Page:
"A honey for the money" in the South Auckland suburb of Weymouth is being advertised as a mortgagee sale treat for first home buyers or entry level investors.

LJ Hooker agent Cherry Killgour said the "tidy" three-bedroom Weymouth home in Taitimu Dr will go to auction on June 9.

The nondescript 80sq m weatherboard house has a CV of $350,000 and sits on 641sq m of land. It is currently tenanted and could suit both a first home buyer or entry level investor.

READ MORE: Mortgagee sales drop but risk of market correction in Auckland could leave some homeowners exposed


Ms Killgour has been handling mortgagee sales for years and knows the heartache losing a home can have on families.

"It's often very sad. People get themselves into trouble for all sorts of reasons. It can be to do with their work, if they lose their jobs. It can be matrimonial. There's a range of reasons. So it's quite nice to see the fall in numbers. Things are definitely a lot better than they were 18 months ago."

Asked if mortgagee sales represented a chance for bargain hunters to bag a cheap deal, Ms Killgour said banks had an absolute duty of care to get the highest possible price for the owner.

"If there is money left over it obliviously goes back. Obviously debt has to be paid, and once that debt is paid it goes back to owners."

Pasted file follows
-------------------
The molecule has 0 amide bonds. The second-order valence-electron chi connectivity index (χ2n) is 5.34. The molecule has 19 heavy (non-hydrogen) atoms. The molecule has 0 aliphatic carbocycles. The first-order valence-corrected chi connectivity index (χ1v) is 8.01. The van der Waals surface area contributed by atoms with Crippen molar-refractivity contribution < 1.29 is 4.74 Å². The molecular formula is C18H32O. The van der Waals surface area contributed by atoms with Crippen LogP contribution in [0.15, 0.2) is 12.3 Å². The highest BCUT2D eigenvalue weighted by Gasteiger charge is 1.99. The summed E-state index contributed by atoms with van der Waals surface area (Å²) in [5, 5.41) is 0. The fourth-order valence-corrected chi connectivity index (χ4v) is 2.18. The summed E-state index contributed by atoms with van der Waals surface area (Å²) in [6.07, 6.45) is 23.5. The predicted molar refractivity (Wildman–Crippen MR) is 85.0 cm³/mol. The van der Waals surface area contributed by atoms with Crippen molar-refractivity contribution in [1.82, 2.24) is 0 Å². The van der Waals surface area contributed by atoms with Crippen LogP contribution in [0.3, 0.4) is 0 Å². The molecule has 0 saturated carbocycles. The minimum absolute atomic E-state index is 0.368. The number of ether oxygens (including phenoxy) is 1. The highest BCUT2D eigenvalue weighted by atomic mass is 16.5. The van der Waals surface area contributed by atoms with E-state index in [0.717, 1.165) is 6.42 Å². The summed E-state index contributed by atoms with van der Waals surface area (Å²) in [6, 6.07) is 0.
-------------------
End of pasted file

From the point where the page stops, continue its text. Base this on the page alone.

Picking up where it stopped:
She said dealing with people who were having their home sold from under them could be difficult, with mortgagees under significant emotional stress.

"It's hard when there's family and little children or extended family and elderly [people] living in the family unit."

When more people were losing their homes her agency would have 20 to 30 mortgagee sales on its books at any one time. Now she only has one.

The dramatic fall in foreclosures reflected the buoyant Auckland market.

"If they get into trouble they're able to refinance or likewise sell and get themselves out of the situation they're in. So it's far better for homeowners."

However if prices fell in a market downturn, she expected to see the number of mortgage defaulters rise.

"It's just going up and up. If there is a correction and people have paid at the peak of the market, it could create real problems."